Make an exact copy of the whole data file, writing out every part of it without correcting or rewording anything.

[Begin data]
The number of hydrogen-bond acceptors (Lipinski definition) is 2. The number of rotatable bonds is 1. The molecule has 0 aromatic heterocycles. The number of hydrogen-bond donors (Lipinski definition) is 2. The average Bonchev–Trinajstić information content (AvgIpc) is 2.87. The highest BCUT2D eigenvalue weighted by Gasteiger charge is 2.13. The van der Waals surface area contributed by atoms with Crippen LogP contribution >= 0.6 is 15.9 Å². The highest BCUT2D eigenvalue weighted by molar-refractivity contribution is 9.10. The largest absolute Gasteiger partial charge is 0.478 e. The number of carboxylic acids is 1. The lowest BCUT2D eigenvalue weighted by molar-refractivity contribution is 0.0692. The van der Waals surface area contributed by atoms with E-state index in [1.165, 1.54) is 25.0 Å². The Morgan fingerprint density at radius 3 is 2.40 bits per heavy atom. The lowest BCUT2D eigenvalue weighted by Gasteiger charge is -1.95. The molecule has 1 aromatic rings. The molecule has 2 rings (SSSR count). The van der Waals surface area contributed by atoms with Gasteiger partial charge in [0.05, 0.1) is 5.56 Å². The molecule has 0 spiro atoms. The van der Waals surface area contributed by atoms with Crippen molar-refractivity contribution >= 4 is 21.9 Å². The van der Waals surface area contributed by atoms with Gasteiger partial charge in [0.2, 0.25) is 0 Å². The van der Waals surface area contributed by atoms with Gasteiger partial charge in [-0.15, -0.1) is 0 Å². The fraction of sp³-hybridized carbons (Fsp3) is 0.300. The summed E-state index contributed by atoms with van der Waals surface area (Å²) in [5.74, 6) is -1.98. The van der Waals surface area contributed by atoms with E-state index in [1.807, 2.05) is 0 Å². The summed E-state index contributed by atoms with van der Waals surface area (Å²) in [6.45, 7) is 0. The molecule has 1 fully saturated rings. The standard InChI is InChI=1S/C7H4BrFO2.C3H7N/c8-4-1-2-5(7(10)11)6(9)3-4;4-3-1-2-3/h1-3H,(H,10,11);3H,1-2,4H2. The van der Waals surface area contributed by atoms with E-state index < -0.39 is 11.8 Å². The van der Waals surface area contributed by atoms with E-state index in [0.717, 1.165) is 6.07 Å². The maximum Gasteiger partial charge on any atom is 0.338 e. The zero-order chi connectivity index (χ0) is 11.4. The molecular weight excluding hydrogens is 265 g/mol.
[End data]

The number of hydrogen-bond acceptors (Lipinski definition) is 2. The number of rotatable bonds is 1. The molecule has 0 aromatic heterocycles. The number of hydrogen-bond donors (Lipinski definition) is 2. The average Bonchev–Trinajstić information content (AvgIpc) is 2.87. The highest BCUT2D eigenvalue weighted by Gasteiger charge is 2.13. The van der Waals surface area contributed by atoms with Crippen LogP contribution >= 0.6 is 15.9 Å². The highest BCUT2D eigenvalue weighted by molar-refractivity contribution is 9.10. The largest absolute Gasteiger partial charge is 0.478 e. The number of carboxylic acids is 1. The lowest BCUT2D eigenvalue weighted by molar-refractivity contribution is 0.0692. The van der Waals surface area contributed by atoms with E-state index in [1.165, 1.54) is 25.0 Å². The Morgan fingerprint density at radius 3 is 2.40 bits per heavy atom. The lowest BCUT2D eigenvalue weighted by Gasteiger charge is -1.95. The molecule has 1 aromatic rings. The molecule has 2 rings (SSSR count). The van der Waals surface area contributed by atoms with Gasteiger partial charge in [0.05, 0.1) is 5.56 Å². The molecule has 0 spiro atoms. The van der Waals surface area contributed by atoms with Crippen molar-refractivity contribution >= 4 is 21.9 Å². The van der Waals surface area contributed by atoms with Gasteiger partial charge in [0.2, 0.25) is 0 Å². The van der Waals surface area contributed by atoms with Gasteiger partial charge in [-0.15, -0.1) is 0 Å². The fraction of sp³-hybridized carbons (Fsp3) is 0.300. The summed E-state index contributed by atoms with van der Waals surface area (Å²) in [5.74, 6) is -1.98. The van der Waals surface area contributed by atoms with E-state index in [1.807, 2.05) is 0 Å². The summed E-state index contributed by atoms with van der Waals surface area (Å²) in [6.45, 7) is 0. The molecule has 1 fully saturated rings. The standard InChI is InChI=1S/C7H4BrFO2.C3H7N/c8-4-1-2-5(7(10)11)6(9)3-4;4-3-1-2-3/h1-3H,(H,10,11);3H,1-2,4H2. The van der Waals surface area contributed by atoms with E-state index < -0.39 is 11.8 Å². The van der Waals surface area contributed by atoms with E-state index in [0.717, 1.165) is 6.07 Å². The maximum Gasteiger partial charge on any atom is 0.338 e. The zero-order chi connectivity index (χ0) is 11.4. The molecular weight excluding hydrogens is 265 g/mol.